When I got to his usual spot, Bob's CD stand wasn't set up. He told me he would open in the afternoon. He was dressed up, wearing silk instead of his usual t-shirt and jeans. It was International Human Rights day, and he was going to hang prayer flags near the Dalai Lama's house. He invited me to join him. It was a quiet walk through the woods, with Balou only getting into two or three dog fights along the way. Bob explained to me that he was going to hang four strings of prayer flags: one for his parents, one for his wife and unborn child, one for His Holiness, and one for world peace. Bombing the train, or world peace. I thought about that while Bob and his friend hung the flags and murmured their prayers. It was his Tibetan Buddhist culture, or aggressive politics. It reminded me of Tenzing and his friends in the pool hall in Lhasa. (image by Ryan Gauvin)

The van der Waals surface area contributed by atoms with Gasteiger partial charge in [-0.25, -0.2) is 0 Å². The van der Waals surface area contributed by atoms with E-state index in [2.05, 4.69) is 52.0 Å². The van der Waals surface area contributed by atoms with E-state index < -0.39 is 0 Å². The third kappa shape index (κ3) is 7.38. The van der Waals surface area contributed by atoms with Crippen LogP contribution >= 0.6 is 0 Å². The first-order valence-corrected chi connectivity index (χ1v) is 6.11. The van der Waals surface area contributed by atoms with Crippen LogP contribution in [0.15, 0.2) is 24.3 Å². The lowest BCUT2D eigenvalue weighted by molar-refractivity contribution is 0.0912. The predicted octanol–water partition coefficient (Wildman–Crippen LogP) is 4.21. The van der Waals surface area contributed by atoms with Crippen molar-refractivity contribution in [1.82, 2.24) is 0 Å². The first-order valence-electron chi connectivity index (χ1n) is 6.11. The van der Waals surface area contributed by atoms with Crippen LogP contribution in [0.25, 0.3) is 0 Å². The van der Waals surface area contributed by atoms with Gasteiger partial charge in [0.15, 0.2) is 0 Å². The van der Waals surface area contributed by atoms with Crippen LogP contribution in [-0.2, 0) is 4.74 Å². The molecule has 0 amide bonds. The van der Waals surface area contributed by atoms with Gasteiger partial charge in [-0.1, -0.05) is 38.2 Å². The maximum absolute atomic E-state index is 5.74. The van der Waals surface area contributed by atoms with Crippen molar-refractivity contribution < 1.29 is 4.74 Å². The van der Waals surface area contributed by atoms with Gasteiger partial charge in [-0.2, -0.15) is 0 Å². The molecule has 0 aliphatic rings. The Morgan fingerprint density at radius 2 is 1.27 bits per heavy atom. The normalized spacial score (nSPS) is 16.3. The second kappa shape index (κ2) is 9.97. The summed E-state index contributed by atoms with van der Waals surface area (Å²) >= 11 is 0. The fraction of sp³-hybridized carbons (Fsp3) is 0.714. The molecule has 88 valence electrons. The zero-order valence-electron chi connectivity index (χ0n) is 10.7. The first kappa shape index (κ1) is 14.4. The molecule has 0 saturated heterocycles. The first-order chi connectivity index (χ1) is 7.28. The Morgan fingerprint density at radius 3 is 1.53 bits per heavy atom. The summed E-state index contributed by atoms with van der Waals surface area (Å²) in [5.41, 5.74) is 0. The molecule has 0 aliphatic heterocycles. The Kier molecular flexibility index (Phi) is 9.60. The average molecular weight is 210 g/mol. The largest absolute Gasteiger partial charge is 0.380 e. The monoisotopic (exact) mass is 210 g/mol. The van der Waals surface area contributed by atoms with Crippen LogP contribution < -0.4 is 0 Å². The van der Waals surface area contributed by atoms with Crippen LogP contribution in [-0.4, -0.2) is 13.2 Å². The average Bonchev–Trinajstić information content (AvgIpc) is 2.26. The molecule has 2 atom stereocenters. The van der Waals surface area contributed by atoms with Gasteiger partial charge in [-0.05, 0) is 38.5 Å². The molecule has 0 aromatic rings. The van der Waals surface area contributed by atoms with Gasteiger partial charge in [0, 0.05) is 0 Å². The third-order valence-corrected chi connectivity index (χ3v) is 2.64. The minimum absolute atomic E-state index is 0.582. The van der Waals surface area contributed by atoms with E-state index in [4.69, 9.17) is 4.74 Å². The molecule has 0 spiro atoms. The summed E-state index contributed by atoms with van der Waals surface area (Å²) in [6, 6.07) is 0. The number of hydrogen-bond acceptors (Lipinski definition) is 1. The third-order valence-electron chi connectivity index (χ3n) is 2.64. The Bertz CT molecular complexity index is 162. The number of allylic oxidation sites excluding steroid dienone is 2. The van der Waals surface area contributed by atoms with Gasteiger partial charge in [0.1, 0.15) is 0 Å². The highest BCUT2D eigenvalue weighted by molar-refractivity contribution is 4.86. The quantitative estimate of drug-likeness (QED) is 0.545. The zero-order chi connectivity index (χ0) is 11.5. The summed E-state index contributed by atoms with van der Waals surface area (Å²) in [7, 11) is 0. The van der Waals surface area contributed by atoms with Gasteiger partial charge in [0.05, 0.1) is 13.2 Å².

When I got to his usual spot, Bob's CD stand wasn't set up. He told me he would open in the afternoon. He was dressed up, wearing silk instead of his usual t-shirt and jeans. It was International Human Rights day, and he was going to hang prayer flags near the Dalai Lama's house. He invited me to join him. It was a quiet walk through the woods, with Balou only getting into two or three dog fights along the way. Bob explained to me that he was going to hang four strings of prayer flags: one for his parents, one for his wife and unborn child, one for His Holiness, and one for world peace. Bombing the train, or world peace. I thought about that while Bob and his friend hung the flags and murmured their prayers. It was his Tibetan Buddhist culture, or aggressive politics. It reminded me of Tenzing and his friends in the pool hall in Lhasa.
©Ryan Gauvin
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